According to AllThingsD, which found the ad, RIM is working on bringing BlackBerry Mobile Fusion to Apple’s mobile platform. Such a move would mark a departure for RIM, which built its empire with a proprietary model similar to that employed by Apple for iPhones and iPads.
It should be noted that a departure is precisely what Thorsten Heins, RIM’s new chief executive officer, said his company will be doing, promising recently that RIM will be doing something “dramatically different,” according to Bloomberg.
Dramatically different, or not, RIM is facing difficult times as market share and sales are declining. Bloomberg’s quote, for instance, came in a story about how BlackBerry recently lost its number one market status in Canada, Research In Motion’s home country. BlackBerry has traditionally done very in Canada because it is a home-grown business.
IDC said that RIM shipped 2.08 million BlackBerry devices in Canada in 2011, while Apple shipped some 2.85 million iPhones during the same period.
Like Apple, Research In Motion went through a change in leadership in 2011. Apple cofounder Steve Jobs passed away late in the year, but RIM’s leadership change from cofounding CEOs to the naming of Thorsten Heins to the top spot was forced by RIM’s board of directors.
Research In Motion originally helped bring the smartphone concept into the mainstream, and the company’s devices became so popular in corporate America that were quickly nicknamed CrackBerrys.
Apple disrupted the smartphone market in 2007 with the introduction of iPhone. Google followed with the release of Android, and the two OSes have combined to take over the smartphone market. BlackBerry market share saw steep declines around the world starting in 2011.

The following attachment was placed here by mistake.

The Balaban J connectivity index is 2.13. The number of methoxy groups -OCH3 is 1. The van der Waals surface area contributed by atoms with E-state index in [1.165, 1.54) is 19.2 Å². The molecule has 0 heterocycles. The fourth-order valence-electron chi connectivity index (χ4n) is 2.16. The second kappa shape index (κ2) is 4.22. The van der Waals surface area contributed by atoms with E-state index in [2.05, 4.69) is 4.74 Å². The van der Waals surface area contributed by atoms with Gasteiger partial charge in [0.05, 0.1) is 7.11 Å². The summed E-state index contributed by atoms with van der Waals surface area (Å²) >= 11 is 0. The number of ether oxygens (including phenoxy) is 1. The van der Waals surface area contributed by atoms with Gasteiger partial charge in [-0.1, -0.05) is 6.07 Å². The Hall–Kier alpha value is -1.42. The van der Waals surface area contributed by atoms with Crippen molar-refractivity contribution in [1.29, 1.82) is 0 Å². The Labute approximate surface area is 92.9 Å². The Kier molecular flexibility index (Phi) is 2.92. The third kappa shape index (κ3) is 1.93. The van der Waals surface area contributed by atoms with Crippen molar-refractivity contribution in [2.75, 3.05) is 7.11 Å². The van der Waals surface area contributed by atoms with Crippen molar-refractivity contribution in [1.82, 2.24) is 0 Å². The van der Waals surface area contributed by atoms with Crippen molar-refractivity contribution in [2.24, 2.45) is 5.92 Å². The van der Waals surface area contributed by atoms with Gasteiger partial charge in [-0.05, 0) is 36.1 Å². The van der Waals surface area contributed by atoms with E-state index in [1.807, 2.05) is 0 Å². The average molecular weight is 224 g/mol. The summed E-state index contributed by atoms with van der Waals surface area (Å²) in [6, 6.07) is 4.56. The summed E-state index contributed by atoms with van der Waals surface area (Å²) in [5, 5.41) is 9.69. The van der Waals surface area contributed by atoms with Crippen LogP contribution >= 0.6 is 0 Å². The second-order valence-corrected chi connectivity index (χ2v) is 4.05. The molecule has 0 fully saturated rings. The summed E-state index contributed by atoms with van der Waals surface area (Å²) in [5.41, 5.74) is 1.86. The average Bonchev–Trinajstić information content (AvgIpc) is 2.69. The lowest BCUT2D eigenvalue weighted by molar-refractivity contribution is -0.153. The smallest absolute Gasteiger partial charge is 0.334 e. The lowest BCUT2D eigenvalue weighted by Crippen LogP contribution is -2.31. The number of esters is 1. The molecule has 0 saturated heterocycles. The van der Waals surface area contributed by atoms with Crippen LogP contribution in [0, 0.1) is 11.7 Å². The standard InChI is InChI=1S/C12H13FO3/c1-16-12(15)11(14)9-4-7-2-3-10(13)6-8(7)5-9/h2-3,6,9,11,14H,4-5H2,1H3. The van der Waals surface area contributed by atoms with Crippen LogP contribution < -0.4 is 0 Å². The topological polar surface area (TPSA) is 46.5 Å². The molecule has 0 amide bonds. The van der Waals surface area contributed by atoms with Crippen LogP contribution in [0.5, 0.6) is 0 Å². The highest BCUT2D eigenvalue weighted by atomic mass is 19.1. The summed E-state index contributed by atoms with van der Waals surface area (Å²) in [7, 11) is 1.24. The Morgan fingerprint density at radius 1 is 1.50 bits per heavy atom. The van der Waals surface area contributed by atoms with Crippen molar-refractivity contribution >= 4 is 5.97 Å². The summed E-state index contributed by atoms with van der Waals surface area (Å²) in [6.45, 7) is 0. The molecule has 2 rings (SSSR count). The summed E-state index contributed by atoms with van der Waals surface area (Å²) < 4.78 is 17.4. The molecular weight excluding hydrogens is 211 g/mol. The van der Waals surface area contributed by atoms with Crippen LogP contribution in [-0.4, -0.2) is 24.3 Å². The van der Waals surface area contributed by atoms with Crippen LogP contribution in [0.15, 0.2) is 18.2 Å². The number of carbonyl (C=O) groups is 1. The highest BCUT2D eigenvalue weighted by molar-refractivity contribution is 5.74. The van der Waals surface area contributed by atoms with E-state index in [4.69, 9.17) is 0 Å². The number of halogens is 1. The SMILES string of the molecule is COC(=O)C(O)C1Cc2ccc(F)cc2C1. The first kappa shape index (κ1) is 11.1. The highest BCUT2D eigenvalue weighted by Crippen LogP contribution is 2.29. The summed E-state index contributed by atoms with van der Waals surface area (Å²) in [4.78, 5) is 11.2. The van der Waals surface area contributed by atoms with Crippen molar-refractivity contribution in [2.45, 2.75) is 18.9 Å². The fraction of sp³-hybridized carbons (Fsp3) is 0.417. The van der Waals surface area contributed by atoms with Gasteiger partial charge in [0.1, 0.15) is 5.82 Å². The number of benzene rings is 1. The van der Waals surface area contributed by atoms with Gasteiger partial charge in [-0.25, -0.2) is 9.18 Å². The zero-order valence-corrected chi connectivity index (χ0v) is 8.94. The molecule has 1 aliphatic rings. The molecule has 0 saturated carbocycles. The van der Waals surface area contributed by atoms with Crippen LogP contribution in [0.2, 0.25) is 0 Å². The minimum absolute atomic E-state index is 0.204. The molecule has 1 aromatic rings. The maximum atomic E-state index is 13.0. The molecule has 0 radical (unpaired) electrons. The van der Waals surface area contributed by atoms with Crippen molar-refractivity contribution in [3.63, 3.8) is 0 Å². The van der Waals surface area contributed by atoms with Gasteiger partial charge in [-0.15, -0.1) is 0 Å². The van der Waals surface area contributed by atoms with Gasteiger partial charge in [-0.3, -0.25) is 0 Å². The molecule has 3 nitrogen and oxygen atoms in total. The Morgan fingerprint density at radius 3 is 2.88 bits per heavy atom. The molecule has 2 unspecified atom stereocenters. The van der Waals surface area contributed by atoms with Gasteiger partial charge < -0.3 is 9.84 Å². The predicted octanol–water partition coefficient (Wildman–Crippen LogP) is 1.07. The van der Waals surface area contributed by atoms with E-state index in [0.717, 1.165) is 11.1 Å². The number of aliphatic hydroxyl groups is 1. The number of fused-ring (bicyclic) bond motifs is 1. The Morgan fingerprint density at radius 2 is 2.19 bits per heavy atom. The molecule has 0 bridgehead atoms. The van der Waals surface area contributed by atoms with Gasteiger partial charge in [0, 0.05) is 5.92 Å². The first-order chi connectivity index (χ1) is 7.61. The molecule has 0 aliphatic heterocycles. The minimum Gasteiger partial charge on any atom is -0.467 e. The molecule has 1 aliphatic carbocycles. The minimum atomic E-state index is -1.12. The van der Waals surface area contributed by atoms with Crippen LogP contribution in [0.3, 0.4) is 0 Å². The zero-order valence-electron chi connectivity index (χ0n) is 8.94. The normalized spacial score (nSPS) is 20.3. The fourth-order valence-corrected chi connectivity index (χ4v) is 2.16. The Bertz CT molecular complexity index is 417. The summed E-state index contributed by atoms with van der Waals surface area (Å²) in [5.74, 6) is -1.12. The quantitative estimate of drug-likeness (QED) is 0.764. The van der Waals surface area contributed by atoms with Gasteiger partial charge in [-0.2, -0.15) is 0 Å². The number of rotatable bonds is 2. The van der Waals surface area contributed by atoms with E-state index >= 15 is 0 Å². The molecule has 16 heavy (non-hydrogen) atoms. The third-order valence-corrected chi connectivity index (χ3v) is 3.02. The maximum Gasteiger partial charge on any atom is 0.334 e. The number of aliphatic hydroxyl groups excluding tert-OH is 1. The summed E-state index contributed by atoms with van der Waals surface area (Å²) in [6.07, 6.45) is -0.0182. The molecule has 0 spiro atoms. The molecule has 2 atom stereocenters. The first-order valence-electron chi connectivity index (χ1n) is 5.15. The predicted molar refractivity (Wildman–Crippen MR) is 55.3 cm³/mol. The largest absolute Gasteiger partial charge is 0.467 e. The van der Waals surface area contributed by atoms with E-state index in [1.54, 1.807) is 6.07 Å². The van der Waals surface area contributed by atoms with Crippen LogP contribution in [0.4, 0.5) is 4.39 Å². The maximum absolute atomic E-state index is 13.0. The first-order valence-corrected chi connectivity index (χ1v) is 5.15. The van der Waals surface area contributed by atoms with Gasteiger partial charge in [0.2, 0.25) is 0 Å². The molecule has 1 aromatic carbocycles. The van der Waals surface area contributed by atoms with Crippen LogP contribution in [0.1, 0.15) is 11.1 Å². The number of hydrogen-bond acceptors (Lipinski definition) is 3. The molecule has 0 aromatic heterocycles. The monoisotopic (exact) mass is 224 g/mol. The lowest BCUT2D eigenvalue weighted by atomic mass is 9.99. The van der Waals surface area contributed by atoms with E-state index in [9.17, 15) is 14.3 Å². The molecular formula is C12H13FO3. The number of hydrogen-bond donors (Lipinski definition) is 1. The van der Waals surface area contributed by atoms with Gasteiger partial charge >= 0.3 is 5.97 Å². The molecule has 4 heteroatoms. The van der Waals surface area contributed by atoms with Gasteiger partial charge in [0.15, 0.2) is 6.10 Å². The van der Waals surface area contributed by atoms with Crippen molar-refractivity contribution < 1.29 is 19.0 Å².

Which brings us back to the new job posting. Qualified candidates would be responsible for, “[creating’ exciting enterprise applications for distribution on the iOS platform…[and be] capable of architecting, designing, developing and testing complex applications for iPhone and iPad devices.”
One candidate for such development would be BlackBerry Messenger, which is nicknamed BBM. This service remains quite popular in corporate circles. Broadening that service to other platforms would likely cost Research In Motion hardware sales, but it, or the company’s even more popular corporate email service, could increase subscription income and keep clients using RIM services.
[Update: The article originally attributed Reuters for finding the ad, but now references AllThingsD as the proper source. The article also clarifies that RIM is bringing BlackBerry Mobile Fusion to iOS. - Editor]